Association between inappropriate initial empiric antibiotic therapy and outcomes among patients undergoing surgery for community-acquired intra-abdominal infections in Israel
Abstract number: 902_p1161
To assess the association between inappropriate initial empiric antibiotic therapy and the clinical outcome among patients undergoing surgery for community-acquired intra-abdominal infections (IAI) in Israel.
Records of patients who underwent surgery for community-acquired IAI from January 2000 to June 2002 in hospitals in Israel were reviewed. Initial empiric antibiotic therapy was classified as inappropriate if at least one pathogen was resistant to all antibiotics in initial regimen in case of positive culture or not according to guidelines in case of negative/missing culture. Therapy was classified as successful if IAI was resolved with initial therapy or with decrease from initial therapy; as unsuccessful otherwise. Logistic regression analyses were performed to assess associations between inappropriate therapy and clinical outcome, after adjusting for patients characteristics and site/type of infection.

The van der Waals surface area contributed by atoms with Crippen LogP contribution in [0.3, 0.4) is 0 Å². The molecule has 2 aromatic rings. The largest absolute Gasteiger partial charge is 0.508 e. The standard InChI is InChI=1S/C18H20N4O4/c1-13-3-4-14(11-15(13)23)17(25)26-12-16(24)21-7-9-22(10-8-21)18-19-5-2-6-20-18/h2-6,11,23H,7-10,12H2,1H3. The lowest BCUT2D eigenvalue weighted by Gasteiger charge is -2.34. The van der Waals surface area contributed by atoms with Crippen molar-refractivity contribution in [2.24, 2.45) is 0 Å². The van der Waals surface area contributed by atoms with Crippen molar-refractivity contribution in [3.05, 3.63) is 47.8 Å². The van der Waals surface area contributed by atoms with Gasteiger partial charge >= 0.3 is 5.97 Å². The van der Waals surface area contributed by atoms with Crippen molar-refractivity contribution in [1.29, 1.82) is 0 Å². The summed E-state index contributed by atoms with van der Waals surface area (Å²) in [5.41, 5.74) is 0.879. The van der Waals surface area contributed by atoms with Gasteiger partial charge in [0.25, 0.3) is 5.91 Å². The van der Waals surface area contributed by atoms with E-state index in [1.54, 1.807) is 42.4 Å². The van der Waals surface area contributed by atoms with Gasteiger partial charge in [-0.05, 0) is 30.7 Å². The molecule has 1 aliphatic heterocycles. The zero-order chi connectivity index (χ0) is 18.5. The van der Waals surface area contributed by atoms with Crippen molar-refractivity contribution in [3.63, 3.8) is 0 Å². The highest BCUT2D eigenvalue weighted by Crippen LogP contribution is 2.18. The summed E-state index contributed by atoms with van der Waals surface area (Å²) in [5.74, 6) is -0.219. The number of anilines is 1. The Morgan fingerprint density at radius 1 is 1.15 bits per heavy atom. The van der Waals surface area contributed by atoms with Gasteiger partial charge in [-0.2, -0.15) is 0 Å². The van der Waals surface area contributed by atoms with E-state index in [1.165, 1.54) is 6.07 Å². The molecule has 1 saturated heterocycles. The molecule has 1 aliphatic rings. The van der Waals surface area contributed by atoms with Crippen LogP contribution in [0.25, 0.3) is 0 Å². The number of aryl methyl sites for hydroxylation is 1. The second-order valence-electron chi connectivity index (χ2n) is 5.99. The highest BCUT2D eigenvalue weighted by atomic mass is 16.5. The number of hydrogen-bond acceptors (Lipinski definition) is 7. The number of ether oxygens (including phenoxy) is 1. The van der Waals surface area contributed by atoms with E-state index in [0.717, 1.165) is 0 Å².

279 patients were included. Mean (SD) age was 53.2 years (21.05) while 36.8% were female. Almost 87% of the patients received appropriate initial empiric therapy, while 75.9% of all patients initial empiric therapy was successful. Compared with patients on appropriate therapy, patients on inappropriate therapy were less likely to have IAI resolved with initial therapy (45.9 vs. 80.2%, P < 0.0001). Multivariate logistic regression showed that patient who received inappropriate initial empiric therapy were almost four times less likely to have success in their therapy (OR = 3.6, 95%CI: 1.67.8).
Among patients undergoing surgery for community-acquired IAI in Israel, inappropriate initial empiric antibiotic therapy significantly increases the likelihood of unsuccessful clinical outcomes."
|Session name:||XXIst ISTH Congress|
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